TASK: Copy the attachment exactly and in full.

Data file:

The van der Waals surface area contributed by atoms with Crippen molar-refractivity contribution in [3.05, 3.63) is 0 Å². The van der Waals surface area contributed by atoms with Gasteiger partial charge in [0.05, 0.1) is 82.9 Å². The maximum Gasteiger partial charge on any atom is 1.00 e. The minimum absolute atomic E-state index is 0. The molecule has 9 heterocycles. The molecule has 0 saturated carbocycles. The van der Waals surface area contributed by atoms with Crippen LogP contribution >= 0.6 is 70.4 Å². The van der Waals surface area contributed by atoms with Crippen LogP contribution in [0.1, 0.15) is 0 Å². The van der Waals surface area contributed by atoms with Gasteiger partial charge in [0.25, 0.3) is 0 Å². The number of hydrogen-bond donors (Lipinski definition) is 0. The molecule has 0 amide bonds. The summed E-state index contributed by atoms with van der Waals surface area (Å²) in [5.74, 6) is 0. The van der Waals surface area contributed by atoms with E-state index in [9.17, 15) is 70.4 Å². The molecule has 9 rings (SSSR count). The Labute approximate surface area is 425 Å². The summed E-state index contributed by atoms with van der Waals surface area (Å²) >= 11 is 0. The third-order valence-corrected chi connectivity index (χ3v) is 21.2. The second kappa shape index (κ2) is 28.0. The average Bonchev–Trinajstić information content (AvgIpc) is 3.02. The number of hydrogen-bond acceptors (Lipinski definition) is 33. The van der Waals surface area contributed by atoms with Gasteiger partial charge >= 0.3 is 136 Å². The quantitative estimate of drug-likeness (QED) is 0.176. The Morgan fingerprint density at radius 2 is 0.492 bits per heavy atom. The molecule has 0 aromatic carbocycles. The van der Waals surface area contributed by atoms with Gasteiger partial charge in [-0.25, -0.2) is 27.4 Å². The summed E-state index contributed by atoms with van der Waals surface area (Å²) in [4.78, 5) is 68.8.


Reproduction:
The van der Waals surface area contributed by atoms with Crippen molar-refractivity contribution in [3.05, 3.63) is 0 Å². The van der Waals surface area contributed by atoms with Gasteiger partial charge in [0.05, 0.1) is 82.9 Å². The maximum Gasteiger partial charge on any atom is 1.00 e. The minimum absolute atomic E-state index is 0. The molecule has 9 heterocycles. The molecule has 0 saturated carbocycles. The van der Waals surface area contributed by atoms with Crippen LogP contribution >= 0.6 is 70.4 Å². The van der Waals surface area contributed by atoms with Crippen LogP contribution in [0.1, 0.15) is 0 Å². The van der Waals surface area contributed by atoms with Gasteiger partial charge in [0.25, 0.3) is 0 Å². The number of hydrogen-bond donors (Lipinski definition) is 0. The molecule has 0 amide bonds. The summed E-state index contributed by atoms with van der Waals surface area (Å²) in [5.74, 6) is 0. The van der Waals surface area contributed by atoms with E-state index in [9.17, 15) is 70.4 Å². The molecule has 9 rings (SSSR count). The Labute approximate surface area is 425 Å². The summed E-state index contributed by atoms with van der Waals surface area (Å²) >= 11 is 0. The third-order valence-corrected chi connectivity index (χ3v) is 21.2. The second kappa shape index (κ2) is 28.0. The average Bonchev–Trinajstić information content (AvgIpc) is 3.02. The number of hydrogen-bond acceptors (Lipinski definition) is 33. The van der Waals surface area contributed by atoms with Gasteiger partial charge >= 0.3 is 136 Å². The quantitative estimate of drug-likeness (QED) is 0.176. The Morgan fingerprint density at radius 2 is 0.492 bits per heavy atom. The molecule has 0 aromatic carbocycles. The van der Waals surface area contributed by atoms with Gasteiger partial charge in [-0.25, -0.2) is 27.4 Å². The summed E-state index contributed by atoms with van der Waals surface area (Å²) in [4.78, 5) is 68.8.